Adelaide Festival

Adelaide Festival Review: Time Machine

Energetic, acrobatic dance style with aerial feats that defy description

Energetic, acrobatic dance style with aerial feats that defy description

Presented by: Elizabeth Streb and STREB EXTREME ACTION

Reviewed: 14 March, 2024

Time Machine is not easily categorised as dance, nor gymnastics or circus, but a mind-blowing combination of all three and then some.

Elizabeth Streb founded STREB EXTREME ACTION in 1985 and it’s easy to see why its experimental style and pure athleticism led to the company performing at the 2012 Olympics finale at the top of the London Eye. There are no delicate ballerina types in this ensemble cast, instead the performers are strong, buxom and ooze athletic prowess. 

Starting slow, Time Machine builds over the course of an hour to a mind boggling crescendo. Using a massive half wheel topped with a performance plank, dancers introduce their teamwork approach calling out instructions to one another, striking poses and shifting their collective weight to bring the wheel to a precise tipping point without overbalancing. 

A stylised voiceover commentary between each piece provided context and insight into the choreographer’s intentions. One dancer struggled against the confines of her wooden box, using hard hitting body percussion that then featured throughout. Other dancers were tethered together and various props were introduced both as tools and obstacles. The most comic piece was a tribute to the 50s and 60s slapstick era of film as dancers lithely dodged giant swinging poles and falling walls. As the performance progressed, so did the energy and precision team work. A giant gym mat provided a safe landing space for dancers who threw their bodies into the air, forwards and backwards, landing with full force on belly or back. At first this elicited gasps from the audience seeing them land rigid and flat, then amazement as the speed and coordinated aerial work gained momentum.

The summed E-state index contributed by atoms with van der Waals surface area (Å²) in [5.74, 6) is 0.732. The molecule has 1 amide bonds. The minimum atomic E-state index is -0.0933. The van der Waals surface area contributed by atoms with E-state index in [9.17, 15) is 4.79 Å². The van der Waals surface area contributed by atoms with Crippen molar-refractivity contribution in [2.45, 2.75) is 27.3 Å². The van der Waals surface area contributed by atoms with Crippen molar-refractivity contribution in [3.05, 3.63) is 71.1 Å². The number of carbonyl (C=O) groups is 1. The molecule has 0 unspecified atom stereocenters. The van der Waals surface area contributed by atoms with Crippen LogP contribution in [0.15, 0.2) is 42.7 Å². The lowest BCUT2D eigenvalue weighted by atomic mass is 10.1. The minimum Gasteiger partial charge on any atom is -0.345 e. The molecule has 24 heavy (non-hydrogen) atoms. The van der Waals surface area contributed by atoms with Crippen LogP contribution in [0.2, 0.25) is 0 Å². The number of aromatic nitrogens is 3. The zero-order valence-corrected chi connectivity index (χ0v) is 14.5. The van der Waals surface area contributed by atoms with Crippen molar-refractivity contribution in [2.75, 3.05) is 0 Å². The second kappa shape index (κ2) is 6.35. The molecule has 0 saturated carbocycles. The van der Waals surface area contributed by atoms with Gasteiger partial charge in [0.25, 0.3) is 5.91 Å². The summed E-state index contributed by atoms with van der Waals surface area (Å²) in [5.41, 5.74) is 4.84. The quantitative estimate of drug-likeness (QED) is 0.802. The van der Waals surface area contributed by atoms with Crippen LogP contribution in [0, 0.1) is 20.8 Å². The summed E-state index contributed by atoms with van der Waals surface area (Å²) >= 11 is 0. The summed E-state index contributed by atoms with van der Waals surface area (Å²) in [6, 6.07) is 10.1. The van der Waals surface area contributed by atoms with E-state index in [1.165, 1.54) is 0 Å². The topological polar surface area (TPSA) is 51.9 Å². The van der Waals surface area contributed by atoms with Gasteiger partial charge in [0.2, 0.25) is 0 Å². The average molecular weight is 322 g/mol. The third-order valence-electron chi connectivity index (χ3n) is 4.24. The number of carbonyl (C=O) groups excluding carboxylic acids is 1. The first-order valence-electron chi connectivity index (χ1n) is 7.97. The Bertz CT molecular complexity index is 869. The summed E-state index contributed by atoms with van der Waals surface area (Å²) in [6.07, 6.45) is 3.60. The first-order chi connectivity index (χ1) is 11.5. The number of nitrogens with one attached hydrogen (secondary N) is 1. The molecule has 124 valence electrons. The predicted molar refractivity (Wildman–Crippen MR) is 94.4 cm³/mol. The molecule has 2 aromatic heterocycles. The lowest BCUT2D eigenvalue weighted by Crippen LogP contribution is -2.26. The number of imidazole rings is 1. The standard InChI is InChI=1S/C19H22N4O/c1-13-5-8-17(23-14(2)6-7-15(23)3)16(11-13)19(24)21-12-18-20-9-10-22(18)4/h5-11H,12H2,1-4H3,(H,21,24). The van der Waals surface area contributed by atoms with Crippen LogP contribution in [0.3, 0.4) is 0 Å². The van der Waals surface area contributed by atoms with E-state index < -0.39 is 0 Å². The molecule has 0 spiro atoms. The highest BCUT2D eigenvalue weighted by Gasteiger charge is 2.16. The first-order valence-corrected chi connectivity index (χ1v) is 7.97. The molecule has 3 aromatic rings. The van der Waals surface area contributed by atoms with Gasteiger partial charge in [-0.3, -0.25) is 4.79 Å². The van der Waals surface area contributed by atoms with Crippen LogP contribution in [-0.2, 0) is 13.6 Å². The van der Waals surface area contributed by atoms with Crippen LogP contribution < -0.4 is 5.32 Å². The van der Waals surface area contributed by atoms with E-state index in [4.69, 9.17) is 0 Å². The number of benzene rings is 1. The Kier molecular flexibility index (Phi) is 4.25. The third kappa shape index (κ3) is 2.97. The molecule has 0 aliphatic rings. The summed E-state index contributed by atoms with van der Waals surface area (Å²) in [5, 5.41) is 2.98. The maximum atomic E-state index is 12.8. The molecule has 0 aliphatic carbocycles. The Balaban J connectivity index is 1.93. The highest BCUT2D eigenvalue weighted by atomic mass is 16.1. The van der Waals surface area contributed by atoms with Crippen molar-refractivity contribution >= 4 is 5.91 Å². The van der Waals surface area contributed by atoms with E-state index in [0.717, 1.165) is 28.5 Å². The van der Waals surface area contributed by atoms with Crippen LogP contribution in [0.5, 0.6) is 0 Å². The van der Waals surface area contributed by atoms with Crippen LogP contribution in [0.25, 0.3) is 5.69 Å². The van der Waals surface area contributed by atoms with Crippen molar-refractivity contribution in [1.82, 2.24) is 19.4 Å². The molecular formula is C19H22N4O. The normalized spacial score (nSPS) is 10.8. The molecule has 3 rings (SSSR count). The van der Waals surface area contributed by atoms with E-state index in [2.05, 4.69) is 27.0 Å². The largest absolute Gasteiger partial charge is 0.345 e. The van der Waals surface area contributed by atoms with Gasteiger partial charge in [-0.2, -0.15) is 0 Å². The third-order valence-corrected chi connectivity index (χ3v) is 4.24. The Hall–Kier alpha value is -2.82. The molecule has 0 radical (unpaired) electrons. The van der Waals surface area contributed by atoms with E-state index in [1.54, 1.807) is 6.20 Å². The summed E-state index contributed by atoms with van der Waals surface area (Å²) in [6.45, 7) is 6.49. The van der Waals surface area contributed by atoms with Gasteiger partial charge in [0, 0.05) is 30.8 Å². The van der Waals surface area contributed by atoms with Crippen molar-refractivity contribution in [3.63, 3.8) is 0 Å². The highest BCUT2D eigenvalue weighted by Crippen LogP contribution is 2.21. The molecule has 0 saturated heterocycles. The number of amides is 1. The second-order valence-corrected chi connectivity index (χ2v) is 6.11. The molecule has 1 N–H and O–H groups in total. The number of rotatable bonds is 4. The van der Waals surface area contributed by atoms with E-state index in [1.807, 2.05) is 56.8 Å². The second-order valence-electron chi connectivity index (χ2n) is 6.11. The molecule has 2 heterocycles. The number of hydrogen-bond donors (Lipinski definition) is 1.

Time Machine explored art styles of various eras, utilised moving doors, falling walls, incredible coordination, sliding bridge splits and an insane amount of energy. The trampoline finale needs to be seen to be believed and makes one believe human flight (sans airplane) is possible. Dancers bounced high in the air, swam like fish or flapped like birds, dodging one another mid flight only to slam into the mat and go again in a symphony of dive bombing. It was astounding, exhilarating and looked like so much fun!

The style of this company is truly unique, captivating and awe inspiring. For dance and movement enthusiasts, this is a sumptuous treat and for novice audience members, there’s no better introduction to the movement art world. 

Reviewed by Samantha Bond

Photo credit:

Venue: Her Majesty’s Theatre
Season: Until 17 March, 2024
Duration: 60 mins
Tickets: $35 – $89

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